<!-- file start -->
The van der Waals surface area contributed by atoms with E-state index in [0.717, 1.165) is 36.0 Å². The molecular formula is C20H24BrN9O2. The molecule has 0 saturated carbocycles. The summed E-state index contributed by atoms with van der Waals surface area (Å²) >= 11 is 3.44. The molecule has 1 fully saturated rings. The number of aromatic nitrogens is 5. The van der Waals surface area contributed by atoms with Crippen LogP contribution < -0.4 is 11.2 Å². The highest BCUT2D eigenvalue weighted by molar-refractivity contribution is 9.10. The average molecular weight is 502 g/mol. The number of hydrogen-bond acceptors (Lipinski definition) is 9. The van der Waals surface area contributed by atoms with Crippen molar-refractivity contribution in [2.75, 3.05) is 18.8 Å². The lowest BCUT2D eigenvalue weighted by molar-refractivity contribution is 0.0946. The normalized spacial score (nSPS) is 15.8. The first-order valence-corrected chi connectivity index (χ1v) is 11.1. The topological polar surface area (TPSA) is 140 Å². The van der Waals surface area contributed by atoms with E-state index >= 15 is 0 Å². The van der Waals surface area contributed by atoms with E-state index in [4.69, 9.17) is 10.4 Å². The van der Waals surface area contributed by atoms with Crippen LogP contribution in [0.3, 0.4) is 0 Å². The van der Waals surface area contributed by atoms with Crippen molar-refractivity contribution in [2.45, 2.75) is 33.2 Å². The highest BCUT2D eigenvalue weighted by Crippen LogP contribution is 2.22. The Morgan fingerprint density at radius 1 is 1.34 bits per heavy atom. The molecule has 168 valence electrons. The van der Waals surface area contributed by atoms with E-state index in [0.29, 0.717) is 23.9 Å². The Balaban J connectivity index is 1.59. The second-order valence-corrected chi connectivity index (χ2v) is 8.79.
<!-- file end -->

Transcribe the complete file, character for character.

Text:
The van der Waals surface area contributed by atoms with E-state index in [0.717, 1.165) is 36.0 Å². The molecular formula is C20H24BrN9O2. The molecule has 0 saturated carbocycles. The summed E-state index contributed by atoms with van der Waals surface area (Å²) >= 11 is 3.44. The molecule has 1 fully saturated rings. The number of aromatic nitrogens is 5. The van der Waals surface area contributed by atoms with Crippen LogP contribution < -0.4 is 11.2 Å². The highest BCUT2D eigenvalue weighted by molar-refractivity contribution is 9.10. The average molecular weight is 502 g/mol. The number of hydrogen-bond acceptors (Lipinski definition) is 9. The van der Waals surface area contributed by atoms with Crippen molar-refractivity contribution in [2.75, 3.05) is 18.8 Å². The lowest BCUT2D eigenvalue weighted by molar-refractivity contribution is 0.0946. The normalized spacial score (nSPS) is 15.8. The first-order valence-corrected chi connectivity index (χ1v) is 11.1. The topological polar surface area (TPSA) is 140 Å². The van der Waals surface area contributed by atoms with E-state index >= 15 is 0 Å². The van der Waals surface area contributed by atoms with E-state index in [4.69, 9.17) is 10.4 Å². The van der Waals surface area contributed by atoms with Crippen LogP contribution in [0.3, 0.4) is 0 Å². The van der Waals surface area contributed by atoms with Crippen molar-refractivity contribution in [2.45, 2.75) is 33.2 Å². The highest BCUT2D eigenvalue weighted by Crippen LogP contribution is 2.22. The Morgan fingerprint density at radius 1 is 1.34 bits per heavy atom. The molecule has 168 valence electrons. The van der Waals surface area contributed by atoms with E-state index in [0.29, 0.717) is 23.9 Å². The Balaban J connectivity index is 1.59. The second-order valence-corrected chi connectivity index (χ2v) is 8.79.